Why Japan Couldn't Have Made The New Godzilla Film

Why Japan Couldn't Have Made the New Godzilla Film

Next month, Hollywood's latest take on Godzilla will roll into theatres. Online in Japan, people are saying that this film couldn't have been made in Japan. And for good reason.

Due to the awful job Hollywood did with the last Godzilla film, there wasn't initially much confidence in this effort when it was originally announced.

The movie's new extended trailer, which was recently released, is making an even bigger impact*.

Japanese film critic Tomohiro Machiyama tweeted earlier today, "The new Godzilla begins with a nuclear disaster and a tsunami? Hollywood did what today's Japanese films can't."

On Twitter, many Japanese users agreed and pointed out that the first Godzilla was centered around an anti-nuclear theme. The movie summed up the uneasiness many in Japan had towards nuclear weapons in the wake of Hiroshima and Nagasaki. As the series progressed, and time, the weighty issues of the first film were moved further into the background.

Since the Fukushima nuclear disaster, there have been protests in Japan over nuclear power. Last month, for example, over 5,000 people took to the streets in Tokyo as the government looked set to restart two nuclear reactors.

With the earthquake and the nuclear disaster still being touchy issues, film critic Machiyama seems to think that Japanese directors might be uncomfortable turning both into a big budget film.

Why Japan Couldn't Have Made the New Godzilla Film

There are many people who survived the earthquake and the tsunami that are still living in temporary housing. Making a movie like this perhaps feels "too soon" for Japanese filmmakers.

"Even if it's something Japan can't do, I don't think that makes it great," wrote one commenter on popular game site Hachima. Others thought it the way the tsunami was portrayed was "reckless," with some of the movie's scenes allegedly seeming to copy actual tsunami footage.

However, some Japanese twitter users pointed out how timely the new Godzilla film seemed, while others stated they now wanted to see the movie. "This is a return to form," wrote one Hachima commenter. There were those who wondered if the movie will be edited when it's shown in Japan. And when it finally gets its Japanese release this summer, look for it to divide audiences, just like it's already dividing internet comment sections.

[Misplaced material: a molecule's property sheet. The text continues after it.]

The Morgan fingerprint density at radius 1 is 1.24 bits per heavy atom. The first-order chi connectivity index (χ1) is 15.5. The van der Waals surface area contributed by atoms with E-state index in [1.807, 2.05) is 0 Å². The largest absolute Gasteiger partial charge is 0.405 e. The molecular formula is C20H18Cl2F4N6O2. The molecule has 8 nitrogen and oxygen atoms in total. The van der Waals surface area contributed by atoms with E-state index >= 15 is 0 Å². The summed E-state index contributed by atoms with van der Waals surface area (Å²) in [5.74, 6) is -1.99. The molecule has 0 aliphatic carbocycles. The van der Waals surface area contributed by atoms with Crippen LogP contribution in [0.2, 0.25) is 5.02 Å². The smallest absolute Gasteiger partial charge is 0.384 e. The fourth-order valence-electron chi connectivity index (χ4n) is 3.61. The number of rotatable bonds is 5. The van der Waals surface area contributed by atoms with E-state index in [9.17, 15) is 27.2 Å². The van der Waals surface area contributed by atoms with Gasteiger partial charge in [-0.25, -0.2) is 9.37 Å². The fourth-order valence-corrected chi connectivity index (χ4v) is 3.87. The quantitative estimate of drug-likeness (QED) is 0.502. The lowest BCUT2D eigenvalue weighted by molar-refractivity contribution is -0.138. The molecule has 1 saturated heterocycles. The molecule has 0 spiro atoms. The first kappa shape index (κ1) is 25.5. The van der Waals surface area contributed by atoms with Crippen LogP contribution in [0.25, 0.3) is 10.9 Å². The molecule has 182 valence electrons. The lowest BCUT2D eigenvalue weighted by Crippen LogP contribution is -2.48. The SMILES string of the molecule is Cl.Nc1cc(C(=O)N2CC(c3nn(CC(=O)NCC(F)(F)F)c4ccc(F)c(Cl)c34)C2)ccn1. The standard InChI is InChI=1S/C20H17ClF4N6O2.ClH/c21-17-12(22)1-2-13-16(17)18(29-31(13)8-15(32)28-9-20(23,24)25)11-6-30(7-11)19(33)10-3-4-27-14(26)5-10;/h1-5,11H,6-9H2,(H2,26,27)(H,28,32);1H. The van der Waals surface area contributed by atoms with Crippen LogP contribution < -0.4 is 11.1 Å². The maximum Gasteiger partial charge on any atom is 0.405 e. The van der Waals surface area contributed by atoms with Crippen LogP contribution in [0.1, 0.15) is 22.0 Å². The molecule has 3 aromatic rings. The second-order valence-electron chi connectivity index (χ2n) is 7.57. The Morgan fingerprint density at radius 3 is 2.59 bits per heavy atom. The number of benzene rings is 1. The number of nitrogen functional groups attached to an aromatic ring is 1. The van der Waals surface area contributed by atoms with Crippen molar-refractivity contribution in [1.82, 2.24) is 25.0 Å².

ハリウッド版新『ゴジラ』は原発事故のシーンから始まり、ゴジラは津波と共に襲来することが判明!日本では絶対に出来ねぇーな [はちま起稿]

*While the extended trailer does look exciting, it also features some incredibly shoddy attempts to reproduce Japanese homes as you can see in the lead photo.

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Comments

    Or... you know, money. Only American films have such broad appeal, which assures global box office profitability. That's why they can consistently commit $150 mil+ to blockbusters. It's 2014, a cheap 'Guy In Rubber Suit' film doesn't cut it. If you're making a Godzilla movie, go big or go home and the only place you're going to make that is Hollywood.

    But sure, nukes too, I guess.

      The money certainly helps. I can't but notice the even more critical theme of cashing in on previously famous movies.

      I mean there's a remake or a reboot of a huge slew of famous classics in the last few years. I hadn't heard of the new Godzilla until about a week or two ago but I didn't even bat an eyelid.

      Not to mention Japan seems to think its singers can act and just throws a popular idol into a main role on the cast even though they are usually terrible at acting and are just a pretty face.

        The yanks still do this too, look at Britney, spice girls, Bieber, etc. Hell look at how many rappers, many of which are terrible actors, are thrown into films to give them "black appeal".

          Well first of all, Spice Girls are british and the movie was also a British movie, second, Bieber hasn't been in any scripted movies, he was a guest star on CSI and did an alright job as far as I remember. The whole "black appeal" thing is also wrong, rappers rarely get major movie roles and the ones that do (Will Smith, Ice Cube, Ludacris and before he died Tupac) are actually pretty good actors, especially Tupac and Will Smith.

        Japan huh?
        I didn't realise that Megan Fox, Matthew Mccaughnahey, Lindsey Lohan and Ryan Gosling (To name a few) were Japanese

          Their acting is debatable but they are still years ahead of the 18 year old idols Japan has who they try to get to act

          Except Matthew Mcconaughey is a good actor, his recent movies and acting has been great.

      Pffffft
      It hasn't been a guy in a cheap rubber suit for years. (It became a guy in an expensive rubber suit backed up with special effects) Godzilla fans would love another authentic Kaiju film.
      America isn't doing it right, they are just doing it different.
      And having money doesn't make it good by default, all the other Hollywood "Blockbusters" prove that (They threw 130 million at the 1998 film and it was a pile of crap)

      God I hope this is good though. If it becomes another flag waving patriotism circle jerk, I'm out

      Last edited 08/04/14 10:14 am

    Looks rather enjoyable; who doesn't appreciate a whole lot of Cranston anyway :>

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